I joined a running club and even dabbled into the dating scene. I went out salsa dancing at the best salsa club in town for live music and dancing every week. I felt a part of the community in such a short period of time.
Cost of living in Antigua
I stayed with Annette for free and had all my meals covered for about 1.5 months and for the rest of my stay I lived in an apartment with other foreigners. I had a private bedroom and shared bathroom for about $250 USD per month (breakfast included).
While I lived with Annette, my budget was around $500 USD per month and when I lived on my own it changed to around $1,000 USD per month.
Anywhere in between the two is doable. As a rule, I budget for about $50 USD per day when saving for trips. You will find the cost of living in Antigua more affordable than your costs in the states.
My gym membership at a gym was $32.50 USD, my private Spanish lessons were $6.50/hour, private salsa lessons were $8.50 USD per hour, coffee is around $1.50 USD, and $5 USD for a big delicious lunch at Toko Baru.
Transportation is inexpensive if you want to go out of the city via a chicken bus. You can get anywhere in Antigua on foot. The taxi from the Guatemala City airport is around $25 USD (an hour’s drive).
I recommend finding housing upon arrival. It’s possible to find options on Airbnb for the long term, but they tend to be on the expensive side $500 USD per month.
Antigua is the type of city where you can find things easier once you know a couple of people. I found my housing through asking around.
I found my favorite restaurants just by touring the city on foot. I recommend finding a place in town and staying away from the outskirts for both safety and convenience.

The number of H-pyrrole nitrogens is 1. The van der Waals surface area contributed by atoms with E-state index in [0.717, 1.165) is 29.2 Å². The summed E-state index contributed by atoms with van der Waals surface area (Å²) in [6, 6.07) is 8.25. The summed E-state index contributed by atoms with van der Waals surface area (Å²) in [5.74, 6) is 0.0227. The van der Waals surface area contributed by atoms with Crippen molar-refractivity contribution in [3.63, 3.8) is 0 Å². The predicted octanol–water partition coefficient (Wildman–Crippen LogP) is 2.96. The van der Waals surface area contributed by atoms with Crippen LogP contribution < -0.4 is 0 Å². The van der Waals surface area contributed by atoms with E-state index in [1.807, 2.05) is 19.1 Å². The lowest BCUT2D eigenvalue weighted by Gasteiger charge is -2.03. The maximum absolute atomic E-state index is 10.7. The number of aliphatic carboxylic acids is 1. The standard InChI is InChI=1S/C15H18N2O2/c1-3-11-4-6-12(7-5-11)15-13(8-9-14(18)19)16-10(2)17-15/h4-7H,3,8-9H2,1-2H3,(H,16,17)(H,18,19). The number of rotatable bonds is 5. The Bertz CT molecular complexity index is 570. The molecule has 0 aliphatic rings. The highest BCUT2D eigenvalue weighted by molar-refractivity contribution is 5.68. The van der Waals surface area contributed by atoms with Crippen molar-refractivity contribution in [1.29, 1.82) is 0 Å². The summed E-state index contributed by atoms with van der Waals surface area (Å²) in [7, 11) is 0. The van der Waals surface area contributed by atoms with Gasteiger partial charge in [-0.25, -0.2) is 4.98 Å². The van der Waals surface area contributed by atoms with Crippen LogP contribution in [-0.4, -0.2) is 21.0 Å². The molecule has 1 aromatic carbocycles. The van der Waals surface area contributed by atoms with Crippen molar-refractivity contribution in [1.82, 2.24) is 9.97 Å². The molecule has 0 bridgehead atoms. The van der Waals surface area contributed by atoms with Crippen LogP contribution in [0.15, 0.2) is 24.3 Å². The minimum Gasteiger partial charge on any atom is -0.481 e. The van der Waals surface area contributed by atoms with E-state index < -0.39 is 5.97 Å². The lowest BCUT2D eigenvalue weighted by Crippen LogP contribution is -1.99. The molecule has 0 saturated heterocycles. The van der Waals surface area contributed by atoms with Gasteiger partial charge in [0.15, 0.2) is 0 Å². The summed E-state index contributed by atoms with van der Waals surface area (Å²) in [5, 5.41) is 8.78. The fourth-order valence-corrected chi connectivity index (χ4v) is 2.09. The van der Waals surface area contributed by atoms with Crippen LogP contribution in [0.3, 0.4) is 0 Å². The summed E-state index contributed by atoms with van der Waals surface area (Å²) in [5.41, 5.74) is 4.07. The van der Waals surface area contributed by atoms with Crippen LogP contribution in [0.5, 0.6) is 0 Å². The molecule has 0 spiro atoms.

You can find cheap housing in town and it makes life easier. I can’t stress enough how easy it was to find affordable housing once you make a few friends and ask around.
☕ Support this blog’s honest and transparent journalism. Help us add value to our content! Keep P.S. I’m On My Way content free for all by donating to our coffee fund.
Resident visa in Guatemala
I lived in Antigua on a tourist visa. On a tourist visa, you can only stay in Guatemala for 90 days. I lived in Guatemala for about 5 months.
After my initial 90 days were up, I took a bus to Chiapas, Mexico, crossed the border for a night, then headed back to Guatemala. Border crossing is surprisingly popular among expats in Antigua.
Many expats are living in Antigua are there with tourist visas. With that being said, you have a few different options for visas.
First, as I said, you could choose to live in Antigua and leave for 90 days. I met a few expats who were paid someone every 90 days to get their visas extended.
Related: How to get a Guatemala tourist visa
For about $100 USD, you could pay someone to extend it for you. I personally do not have experience with that. But, you could ask other expats upon arrival.
Your second visa option is a temporary residence permit which allows for you to stay up to two years. It takes about three months to process. To apply for a temporary residence permit, you need:
- Passport (with a legalized photocopy)
- Clean criminal background check from your country of residence
- Certification of validity of your passport
- Identity documents and financial statements of a Guatemalan guarantor
Once your temporary residence permit expires, you are eligible to apply for permanent Guatemalan residency if you please.
Tip for border crossing from Guatemala to Mexico
There are many “tourist traps” while crossing into Mexico. Don’t talk to anyone, know where exactly you’re going, and if you have no idea where you’re going, fake it!! There are direct routes, make sure to research beforehand!
Health care in Guatemala
Medical care in Guatemala can be a bit tricky. The healthcare system is split into three sectors: public, private, private- nonprofit.
There is free, public healthcare in Antigua, but the wait time in the public hospitals can be outrageously long. I also recommend stocking up on any medication you get from home before you come.